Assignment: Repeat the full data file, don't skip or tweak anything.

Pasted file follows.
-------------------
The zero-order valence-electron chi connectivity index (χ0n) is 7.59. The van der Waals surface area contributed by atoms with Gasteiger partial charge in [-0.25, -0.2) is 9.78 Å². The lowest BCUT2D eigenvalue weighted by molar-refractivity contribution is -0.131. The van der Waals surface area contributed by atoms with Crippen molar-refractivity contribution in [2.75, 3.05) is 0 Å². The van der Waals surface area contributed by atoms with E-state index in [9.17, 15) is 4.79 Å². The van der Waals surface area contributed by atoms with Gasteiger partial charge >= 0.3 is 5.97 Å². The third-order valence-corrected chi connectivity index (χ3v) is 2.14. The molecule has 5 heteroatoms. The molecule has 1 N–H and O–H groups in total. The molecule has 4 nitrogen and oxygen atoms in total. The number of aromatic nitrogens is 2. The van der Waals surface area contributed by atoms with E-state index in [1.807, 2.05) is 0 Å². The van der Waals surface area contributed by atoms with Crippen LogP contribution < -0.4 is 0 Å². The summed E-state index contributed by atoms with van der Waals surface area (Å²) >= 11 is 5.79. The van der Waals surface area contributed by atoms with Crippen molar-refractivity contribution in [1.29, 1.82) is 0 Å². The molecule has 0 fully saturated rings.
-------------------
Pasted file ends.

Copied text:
The zero-order valence-electron chi connectivity index (χ0n) is 7.59. The van der Waals surface area contributed by atoms with Gasteiger partial charge in [-0.25, -0.2) is 9.78 Å². The lowest BCUT2D eigenvalue weighted by molar-refractivity contribution is -0.131. The van der Waals surface area contributed by atoms with Crippen molar-refractivity contribution in [2.75, 3.05) is 0 Å². The van der Waals surface area contributed by atoms with E-state index in [9.17, 15) is 4.79 Å². The van der Waals surface area contributed by atoms with Gasteiger partial charge >= 0.3 is 5.97 Å². The third-order valence-corrected chi connectivity index (χ3v) is 2.14. The molecule has 5 heteroatoms. The molecule has 1 N–H and O–H groups in total. The molecule has 4 nitrogen and oxygen atoms in total. The number of aromatic nitrogens is 2. The van der Waals surface area contributed by atoms with E-state index in [1.807, 2.05) is 0 Å². The van der Waals surface area contributed by atoms with Crippen LogP contribution < -0.4 is 0 Å². The summed E-state index contributed by atoms with van der Waals surface area (Å²) >= 11 is 5.79. The van der Waals surface area contributed by atoms with Crippen molar-refractivity contribution in [1.29, 1.82) is 0 Å². The molecule has 0 fully saturated rings.